Israeli colleagues mourn Pavarotti

Pavarotti, as remembered here in Israel, was also the best spaghetti Bolognese chef in town. He first brought his tremendous stage presence, and his pasta, to Israel in 1979.

By RORY KRESS
September 6, 2007 08:36
2 minute read.
Israeli colleagues mourn Pavarotti

pavarotti 224.88. (photo credit: AP)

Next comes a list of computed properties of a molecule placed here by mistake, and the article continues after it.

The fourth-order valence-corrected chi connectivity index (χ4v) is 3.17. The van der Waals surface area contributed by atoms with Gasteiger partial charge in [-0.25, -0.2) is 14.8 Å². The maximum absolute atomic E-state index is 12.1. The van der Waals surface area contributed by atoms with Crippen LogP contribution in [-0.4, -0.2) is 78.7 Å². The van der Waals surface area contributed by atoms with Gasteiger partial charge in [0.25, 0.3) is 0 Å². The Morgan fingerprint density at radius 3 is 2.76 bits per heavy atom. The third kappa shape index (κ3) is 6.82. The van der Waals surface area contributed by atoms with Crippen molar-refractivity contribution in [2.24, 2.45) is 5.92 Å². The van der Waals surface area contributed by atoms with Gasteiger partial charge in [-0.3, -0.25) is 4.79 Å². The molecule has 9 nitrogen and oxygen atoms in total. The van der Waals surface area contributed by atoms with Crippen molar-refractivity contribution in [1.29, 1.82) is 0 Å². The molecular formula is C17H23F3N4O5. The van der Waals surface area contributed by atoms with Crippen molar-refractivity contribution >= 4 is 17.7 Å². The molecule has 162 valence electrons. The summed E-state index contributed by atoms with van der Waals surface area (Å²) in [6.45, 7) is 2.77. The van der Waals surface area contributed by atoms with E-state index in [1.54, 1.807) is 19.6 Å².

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Luciano Pavarotti, who died in his home in Modena, Italy, on Thursday morning, was more than the most acclaimed tenor of his time. His voice and charisma brought opera to worldwide popularity it had not seen in over a century. He was more than a philanthropist who in the early 1990s was made an honorary citizen of Sarajevo for his efforts. Pavarotti, as remembered here in Israel, was also the best spaghetti Bolognese chef in town. He first brought his tremendous stage presence, and his pasta, to Israel in 1979. After performing with the Israel Philharmonic in Tel Aviv -a bill replete with classic favorites from Verdi's "La Traviata" and Mozart's "Don Giovanni" - Pavarotti returned to the Philharmonic's guesthouse to enjoy a party in honor of his debut visit. When one of the hosts offered to prepare a midnight snack for the Maestro and assembled guests, Pavarotti himself swung on an apron and said, "No, no, no, no: I'm going to cook for you." Ya'acov Mishori, principal horn player of the Israel Philharmonic at the time, still remembers the thrill of being in Pavarotti's presence, and the perfection of his cooking, almost three decades later. "We were astonished because it was so good," Mishori said on Thursday. "We asked him where he found the time to learn how to cook. He said, 'Cooking is like singing: If you have no talent for it, no teacher can help you. You must simply have talent, because it cannot be learned from books.'" The party, Mishori recalled, lasted almost till dawn, as Pavarotti regaled the guests with jokes about his showdowns with other performers. "It was not difficult to bring this great artist to Israel. He himself said that he loved the Holy Land and wanted to perform here, and Zubin Mehta was one of his best friends. He was a very kind man, not a schvitzer [braggart] as we say in Yiddish ... He was ready to learn from anyone, always ready to hear advice and to ask questions - even about music," remembers Mishori, who then broke into song, recalling some of his most favorite moments of Pavarotti's career. Mehta, conductor for the Israel Philharmonic, remembered a more personal connection than the cooking. "I've lost a great friend, a friend of many years, but I console myself with the fact that his art will live on," Mehta said in a phone interview from Italy, where he is currently touring with the Philharmonic. He dedicated Thursday night's performance to Pavarotti's memory. "[Pavarotti's] voice was as big as his heart," said Mehta. "The combination of both created a very positive aura about him. He only spread those positive vibes around him ... He has started a new life today." Pavarotti, 71, had been diagnosed with pancreatic cancer last year and underwent treatment as recently as August. His funeral will be held Saturday inside the cathedral in Modena. He was surrounded by close family and friends at the time of his death. "He will be gravely missed for sure. He was certainly an Italian hero," said Mehta. •

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